In the original Crysis, you fought off North Koreans, discovered an extra-terrestrial plot, and began the fight for humanity, all as the special-ops agent codenamed Nomad. But as you saved the day in the main storyline, your cohort Psycho was off on his own mission. Warhead shows you what he was up to, by putting you in his head and unleashing you against the dastardly enemies who stand in your nanosuit-powered way.
Crysis is an open-ended first-person shooter in which how you proceed is really up to you. Set on a beautiful tropical island filled with lush scenery, flora and fauna, you're equipped with a special nanosuit that allows you to cloak, speed up, increase your strength, or increase your defence. This nanosuit affords you a number of options in how you want to take on your enemies: do you sneak up behind them, grab hold of your target, and toss them into their ally? Or do you stay in the underbrush from a mile away and pick off your targets with a rifle? Of course, you can always just run into battle, guns-a-blazing, if that's your thing. Or punch everything with super strength, sending it skidding across the ground. The possibilities are endless, and it leads to replay certain encounters again and again, just to see the different results.
Warhead doesn't really deviate too much from this formula, but that's alright, because it doesn't need to. Some level design does change, though. Levels are fairly smaller in this expansion, but with more in them. In the original, while you spent most of your time walking through long, lush, but boring valleys, this one had the action more condensed. The pacing is much improved (except for one prolonged cutscene somewhere near the end of the middle), leading to less running around and more shooting/punching/tossing/humiliating your foes. Overall the game can last about six to seven hours, depending on your play style, so while it not be a lengthy campaign, it's a good addendum to the original's plot.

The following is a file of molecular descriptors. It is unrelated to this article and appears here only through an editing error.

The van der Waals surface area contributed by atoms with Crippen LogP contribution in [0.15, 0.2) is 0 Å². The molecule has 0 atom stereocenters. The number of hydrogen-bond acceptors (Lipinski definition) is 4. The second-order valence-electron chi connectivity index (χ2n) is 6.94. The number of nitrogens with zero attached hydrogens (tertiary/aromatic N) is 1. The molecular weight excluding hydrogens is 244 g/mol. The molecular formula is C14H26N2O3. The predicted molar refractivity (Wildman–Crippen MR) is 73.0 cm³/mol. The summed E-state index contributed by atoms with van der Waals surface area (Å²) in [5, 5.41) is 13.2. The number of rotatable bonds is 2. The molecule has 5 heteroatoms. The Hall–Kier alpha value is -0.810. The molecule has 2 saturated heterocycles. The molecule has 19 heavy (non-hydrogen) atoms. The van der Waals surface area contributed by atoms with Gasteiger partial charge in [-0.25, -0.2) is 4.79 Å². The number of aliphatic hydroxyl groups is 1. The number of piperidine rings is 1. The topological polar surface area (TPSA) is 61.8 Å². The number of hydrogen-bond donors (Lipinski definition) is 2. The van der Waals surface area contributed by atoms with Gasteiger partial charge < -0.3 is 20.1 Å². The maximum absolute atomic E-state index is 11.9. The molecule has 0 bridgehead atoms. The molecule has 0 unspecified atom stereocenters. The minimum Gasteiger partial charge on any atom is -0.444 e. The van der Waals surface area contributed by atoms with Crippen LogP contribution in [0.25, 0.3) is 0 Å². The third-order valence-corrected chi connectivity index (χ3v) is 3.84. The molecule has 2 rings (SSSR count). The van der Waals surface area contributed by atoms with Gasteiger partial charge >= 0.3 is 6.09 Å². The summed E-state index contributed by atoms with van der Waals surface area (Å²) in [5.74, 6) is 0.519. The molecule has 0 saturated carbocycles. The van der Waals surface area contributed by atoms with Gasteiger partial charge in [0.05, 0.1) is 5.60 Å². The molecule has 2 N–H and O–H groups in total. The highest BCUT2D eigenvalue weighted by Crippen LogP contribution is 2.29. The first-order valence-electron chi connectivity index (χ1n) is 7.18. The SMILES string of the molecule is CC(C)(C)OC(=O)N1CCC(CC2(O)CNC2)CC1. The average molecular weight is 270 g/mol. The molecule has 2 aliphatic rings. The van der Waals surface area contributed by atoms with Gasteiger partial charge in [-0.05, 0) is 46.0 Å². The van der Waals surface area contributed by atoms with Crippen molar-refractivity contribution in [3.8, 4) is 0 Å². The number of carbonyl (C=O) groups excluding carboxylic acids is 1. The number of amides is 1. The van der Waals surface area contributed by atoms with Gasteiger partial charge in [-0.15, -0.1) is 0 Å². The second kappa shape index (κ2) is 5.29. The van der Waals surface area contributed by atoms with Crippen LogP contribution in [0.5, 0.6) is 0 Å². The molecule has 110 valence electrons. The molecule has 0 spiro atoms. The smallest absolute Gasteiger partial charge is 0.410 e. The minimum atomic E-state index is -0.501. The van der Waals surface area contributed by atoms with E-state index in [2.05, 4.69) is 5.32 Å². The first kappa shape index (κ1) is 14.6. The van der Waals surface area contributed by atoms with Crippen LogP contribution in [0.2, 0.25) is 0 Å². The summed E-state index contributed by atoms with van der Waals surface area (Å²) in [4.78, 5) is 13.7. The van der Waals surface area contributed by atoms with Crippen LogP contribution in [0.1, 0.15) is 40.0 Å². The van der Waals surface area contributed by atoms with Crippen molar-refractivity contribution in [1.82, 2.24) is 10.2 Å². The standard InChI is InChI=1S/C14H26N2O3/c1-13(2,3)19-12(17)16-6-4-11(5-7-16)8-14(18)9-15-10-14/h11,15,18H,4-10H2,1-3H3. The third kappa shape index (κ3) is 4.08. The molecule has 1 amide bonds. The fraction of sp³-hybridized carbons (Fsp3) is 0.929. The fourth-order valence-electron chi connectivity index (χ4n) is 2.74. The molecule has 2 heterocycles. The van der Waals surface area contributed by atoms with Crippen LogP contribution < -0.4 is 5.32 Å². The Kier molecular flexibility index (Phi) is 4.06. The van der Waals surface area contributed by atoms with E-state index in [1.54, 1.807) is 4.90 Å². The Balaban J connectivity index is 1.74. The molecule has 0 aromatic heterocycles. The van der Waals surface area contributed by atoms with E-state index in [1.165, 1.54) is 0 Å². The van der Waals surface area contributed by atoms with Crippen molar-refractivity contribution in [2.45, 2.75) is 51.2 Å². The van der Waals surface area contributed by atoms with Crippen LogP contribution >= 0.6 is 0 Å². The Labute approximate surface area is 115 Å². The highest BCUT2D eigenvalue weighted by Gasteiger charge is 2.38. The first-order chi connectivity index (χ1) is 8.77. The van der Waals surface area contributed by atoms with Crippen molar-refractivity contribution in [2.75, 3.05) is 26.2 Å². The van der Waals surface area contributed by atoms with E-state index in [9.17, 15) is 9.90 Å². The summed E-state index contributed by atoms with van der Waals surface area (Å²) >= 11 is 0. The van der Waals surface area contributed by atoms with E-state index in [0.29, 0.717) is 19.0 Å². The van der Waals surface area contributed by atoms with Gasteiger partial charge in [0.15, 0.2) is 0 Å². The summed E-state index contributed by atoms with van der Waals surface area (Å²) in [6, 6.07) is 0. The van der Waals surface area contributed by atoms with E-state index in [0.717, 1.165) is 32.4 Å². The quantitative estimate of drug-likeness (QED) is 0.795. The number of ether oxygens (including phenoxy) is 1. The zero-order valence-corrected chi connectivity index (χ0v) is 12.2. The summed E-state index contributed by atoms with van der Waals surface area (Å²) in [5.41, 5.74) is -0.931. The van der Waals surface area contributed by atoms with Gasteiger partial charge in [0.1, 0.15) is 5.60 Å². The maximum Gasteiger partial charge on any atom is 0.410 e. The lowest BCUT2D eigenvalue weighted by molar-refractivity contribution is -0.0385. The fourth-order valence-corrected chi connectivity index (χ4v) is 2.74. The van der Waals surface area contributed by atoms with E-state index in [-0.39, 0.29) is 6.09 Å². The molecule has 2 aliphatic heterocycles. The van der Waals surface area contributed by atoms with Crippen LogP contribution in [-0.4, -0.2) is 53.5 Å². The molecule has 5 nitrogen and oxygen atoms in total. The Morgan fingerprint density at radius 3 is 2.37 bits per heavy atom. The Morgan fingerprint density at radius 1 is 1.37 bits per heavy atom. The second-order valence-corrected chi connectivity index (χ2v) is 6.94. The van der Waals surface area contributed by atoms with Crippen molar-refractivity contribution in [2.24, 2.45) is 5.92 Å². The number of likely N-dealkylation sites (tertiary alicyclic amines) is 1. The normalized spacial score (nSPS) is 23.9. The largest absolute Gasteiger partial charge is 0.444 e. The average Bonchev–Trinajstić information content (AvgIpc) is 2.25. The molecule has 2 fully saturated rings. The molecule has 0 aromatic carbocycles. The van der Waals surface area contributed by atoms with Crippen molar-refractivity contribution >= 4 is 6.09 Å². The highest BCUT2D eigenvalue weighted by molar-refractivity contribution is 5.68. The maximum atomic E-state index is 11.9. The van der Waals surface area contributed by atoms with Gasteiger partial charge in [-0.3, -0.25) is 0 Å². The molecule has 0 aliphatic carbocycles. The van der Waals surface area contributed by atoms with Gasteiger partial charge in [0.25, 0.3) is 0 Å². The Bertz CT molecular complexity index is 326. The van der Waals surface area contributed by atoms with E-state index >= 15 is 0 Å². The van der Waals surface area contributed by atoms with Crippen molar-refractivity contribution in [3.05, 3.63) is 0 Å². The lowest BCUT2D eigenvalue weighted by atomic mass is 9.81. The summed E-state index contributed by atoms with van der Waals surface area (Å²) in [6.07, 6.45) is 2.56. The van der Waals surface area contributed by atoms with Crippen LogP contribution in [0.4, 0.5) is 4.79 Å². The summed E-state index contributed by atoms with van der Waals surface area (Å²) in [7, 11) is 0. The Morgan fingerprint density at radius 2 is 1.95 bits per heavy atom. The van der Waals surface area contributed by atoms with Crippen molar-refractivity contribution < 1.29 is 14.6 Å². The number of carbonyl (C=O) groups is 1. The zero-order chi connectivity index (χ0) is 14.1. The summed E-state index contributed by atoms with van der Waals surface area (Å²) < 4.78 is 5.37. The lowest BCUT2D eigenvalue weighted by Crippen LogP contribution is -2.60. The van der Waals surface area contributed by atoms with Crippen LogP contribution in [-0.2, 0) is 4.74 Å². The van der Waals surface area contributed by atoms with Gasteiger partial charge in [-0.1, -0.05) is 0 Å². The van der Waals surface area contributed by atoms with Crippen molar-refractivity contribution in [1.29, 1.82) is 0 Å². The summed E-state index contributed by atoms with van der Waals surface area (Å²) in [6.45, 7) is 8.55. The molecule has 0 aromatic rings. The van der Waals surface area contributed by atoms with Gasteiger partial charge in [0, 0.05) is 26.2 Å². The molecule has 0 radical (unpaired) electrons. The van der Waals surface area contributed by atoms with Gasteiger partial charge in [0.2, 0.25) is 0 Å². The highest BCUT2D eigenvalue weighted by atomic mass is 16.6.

Additionally, as opposed to the sudden appearance of aliens doesn't suddenly eliminate the Korean presence on the island like it did in the first game. Both groups will show up as your aggressors throughout the game, sometimes at the same time. This leads to you being able to get them to combat each other, letting you either slink away in the firefight or simply eliminate the last remaining forces.
Crytek have also stated that the graphics have been optimized, and therefore aren't as system-taxing as the original Crysis. While I've heard some reports to verify this, I've also heard that there are some problems with how the game goes about its graphical business. While I didn't directly notice these problems with the exception of an odd framerate hiccup, reports of unreasonable slowdown and graphical glitches are somewhat common.
While Crysis: Warhead doesn't really bring anything new to the series gameplay-wise, the expanded-upon storyline and better pacing of the game will intrigue any that enjoyed the original Crysis. Wide open settings, fast-paced action, and the ability to fling someone across a great distance make it a fun game to play, especially with all the different ways to approach a situation. So, while it may not be everyone's cup of tea, if you enjoy a bit of choice with your explosions, and enjoyed the original, Warhead is definitely the game for you.